Resources

3-2-1 backup: The Golden Rule for disaster recovery

3-2-1 backup: The Golden Rule for disaster recovery

Article courtesy of Yeo & Yeo


When it comes to maintaining a disaster recovery plan for your organization, the 3-2-1 Backup Rule is the gold standard. For many years, we have worked with clients to implement effective disaster recovery plans, and we live by this rule to keep their data protected. 


What is the 3-2-1 Backup Rule? Simply put, organizations should make three copies of their data available on two different media, with one stored offsite. While it sounds easy enough, many organizations don’t follow it. Like anything else, you still need to focus on the details to ensure your data can be recovered. 


Why isn’t one backup enough? 
Imagine that you keep your original data on one device, and its backups are on a second device with the same characteristics, and their failures are statistically independent. For example, if device #1 has a probability of failure that is 1/100 (and the same is true for device #2), then the probability of failure of both devices at the same time is: 1/100 * 1/100 = 1/10,000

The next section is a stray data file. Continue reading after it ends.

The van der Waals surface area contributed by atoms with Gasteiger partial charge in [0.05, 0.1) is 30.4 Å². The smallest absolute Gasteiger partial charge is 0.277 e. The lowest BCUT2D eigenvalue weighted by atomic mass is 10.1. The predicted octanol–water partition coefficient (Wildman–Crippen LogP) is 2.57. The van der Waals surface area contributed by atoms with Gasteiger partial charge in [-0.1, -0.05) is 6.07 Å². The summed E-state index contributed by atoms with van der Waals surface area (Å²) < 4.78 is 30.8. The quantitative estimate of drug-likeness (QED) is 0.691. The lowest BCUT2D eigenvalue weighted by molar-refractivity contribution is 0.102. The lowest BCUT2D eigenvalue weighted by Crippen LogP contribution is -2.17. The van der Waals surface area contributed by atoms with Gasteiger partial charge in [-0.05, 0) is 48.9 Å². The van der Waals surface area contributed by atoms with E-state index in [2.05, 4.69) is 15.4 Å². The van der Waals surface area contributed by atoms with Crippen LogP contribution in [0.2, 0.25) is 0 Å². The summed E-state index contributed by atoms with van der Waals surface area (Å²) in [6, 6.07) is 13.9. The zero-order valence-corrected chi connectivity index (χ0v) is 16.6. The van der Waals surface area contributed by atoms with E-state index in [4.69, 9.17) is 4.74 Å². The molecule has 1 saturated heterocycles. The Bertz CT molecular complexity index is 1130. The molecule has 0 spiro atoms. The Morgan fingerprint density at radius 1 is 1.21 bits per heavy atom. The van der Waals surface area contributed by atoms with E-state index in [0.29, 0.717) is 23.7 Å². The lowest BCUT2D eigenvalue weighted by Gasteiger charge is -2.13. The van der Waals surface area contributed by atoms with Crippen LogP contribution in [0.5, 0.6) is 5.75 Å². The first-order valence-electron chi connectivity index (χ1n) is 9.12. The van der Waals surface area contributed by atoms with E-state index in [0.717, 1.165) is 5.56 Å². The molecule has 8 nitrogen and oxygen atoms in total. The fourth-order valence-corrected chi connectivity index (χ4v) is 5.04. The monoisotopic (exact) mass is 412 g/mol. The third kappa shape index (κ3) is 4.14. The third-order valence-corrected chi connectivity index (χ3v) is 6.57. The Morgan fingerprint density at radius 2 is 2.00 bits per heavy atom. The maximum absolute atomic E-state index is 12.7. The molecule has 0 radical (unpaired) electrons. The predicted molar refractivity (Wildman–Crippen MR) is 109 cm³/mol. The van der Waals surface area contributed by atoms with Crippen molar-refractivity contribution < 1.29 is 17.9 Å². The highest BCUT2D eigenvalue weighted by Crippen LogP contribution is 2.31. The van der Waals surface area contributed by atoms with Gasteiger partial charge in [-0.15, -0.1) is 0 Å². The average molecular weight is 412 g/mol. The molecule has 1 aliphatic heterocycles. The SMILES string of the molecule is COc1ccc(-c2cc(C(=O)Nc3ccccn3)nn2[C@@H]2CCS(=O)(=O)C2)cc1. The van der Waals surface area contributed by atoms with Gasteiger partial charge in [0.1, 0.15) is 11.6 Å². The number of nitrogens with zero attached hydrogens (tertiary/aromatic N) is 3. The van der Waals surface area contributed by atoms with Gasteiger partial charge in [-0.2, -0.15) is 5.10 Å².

This means that if you have your primary data (on device #1) and two backups of it (on devices #2 and #3), and if all devices have the same characteristics and no common failure causes, then the probability of failure of all three devices at the same time is: 1/100 * 1/100 * 1/100 = 1/1,000,000

For this reason, having more copies of your data means you will have less risk of losing data during a disaster. In short, if your data is important to you, be sure to make at least two backup copies.

Use two different media types 
Copies of your data should always be on multiple device types. Media storage options include tapes, external hard drives, USB drives, SD cards, CDs, DVDs, or even floppy disks, or on two internal hard disk drives in different storage locations.

Keep one data source offsite 
If your office were to be hit with a disaster, like a fire or a tornado, having multiple backups in one location would not do you any good. By keeping the data replicated offsite, you significantly increase your recovery percentage. 

Print
934

x